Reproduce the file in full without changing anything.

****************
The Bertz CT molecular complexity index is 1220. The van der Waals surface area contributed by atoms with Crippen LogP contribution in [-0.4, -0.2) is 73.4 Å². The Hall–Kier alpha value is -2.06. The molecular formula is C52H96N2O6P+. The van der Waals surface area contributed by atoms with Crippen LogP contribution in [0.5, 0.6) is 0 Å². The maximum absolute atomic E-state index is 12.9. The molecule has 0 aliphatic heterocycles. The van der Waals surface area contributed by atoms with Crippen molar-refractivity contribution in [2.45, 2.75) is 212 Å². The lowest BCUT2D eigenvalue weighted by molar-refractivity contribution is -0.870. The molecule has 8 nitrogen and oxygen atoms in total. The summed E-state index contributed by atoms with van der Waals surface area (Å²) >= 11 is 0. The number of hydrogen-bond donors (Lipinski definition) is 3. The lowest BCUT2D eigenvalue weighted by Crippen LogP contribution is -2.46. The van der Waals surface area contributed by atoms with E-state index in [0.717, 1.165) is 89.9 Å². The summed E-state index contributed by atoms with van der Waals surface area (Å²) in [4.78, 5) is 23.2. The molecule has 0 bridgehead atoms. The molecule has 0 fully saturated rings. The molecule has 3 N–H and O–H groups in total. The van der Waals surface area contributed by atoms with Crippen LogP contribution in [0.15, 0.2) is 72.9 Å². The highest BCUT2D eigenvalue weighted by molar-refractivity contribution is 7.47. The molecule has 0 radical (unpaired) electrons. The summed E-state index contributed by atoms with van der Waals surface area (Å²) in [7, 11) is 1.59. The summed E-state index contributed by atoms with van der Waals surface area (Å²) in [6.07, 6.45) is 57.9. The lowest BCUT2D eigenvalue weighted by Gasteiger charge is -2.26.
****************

The Bertz CT molecular complexity index is 1220. The van der Waals surface area contributed by atoms with Crippen LogP contribution in [-0.4, -0.2) is 73.4 Å². The Hall–Kier alpha value is -2.06. The molecular formula is C52H96N2O6P+. The van der Waals surface area contributed by atoms with Crippen LogP contribution in [0.5, 0.6) is 0 Å². The maximum absolute atomic E-state index is 12.9. The molecule has 0 aliphatic heterocycles. The van der Waals surface area contributed by atoms with Crippen molar-refractivity contribution in [2.45, 2.75) is 212 Å². The lowest BCUT2D eigenvalue weighted by molar-refractivity contribution is -0.870. The molecule has 8 nitrogen and oxygen atoms in total. The summed E-state index contributed by atoms with van der Waals surface area (Å²) >= 11 is 0. The number of hydrogen-bond donors (Lipinski definition) is 3. The lowest BCUT2D eigenvalue weighted by Crippen LogP contribution is -2.46. The van der Waals surface area contributed by atoms with E-state index in [0.717, 1.165) is 89.9 Å². The summed E-state index contributed by atoms with van der Waals surface area (Å²) in [4.78, 5) is 23.2. The molecule has 0 bridgehead atoms. The molecule has 0 fully saturated rings. The molecule has 3 N–H and O–H groups in total. The van der Waals surface area contributed by atoms with Crippen LogP contribution in [0.15, 0.2) is 72.9 Å². The highest BCUT2D eigenvalue weighted by molar-refractivity contribution is 7.47. The molecule has 0 radical (unpaired) electrons. The summed E-state index contributed by atoms with van der Waals surface area (Å²) in [7, 11) is 1.59. The summed E-state index contributed by atoms with van der Waals surface area (Å²) in [6.07, 6.45) is 57.9. The lowest BCUT2D eigenvalue weighted by Gasteiger charge is -2.26.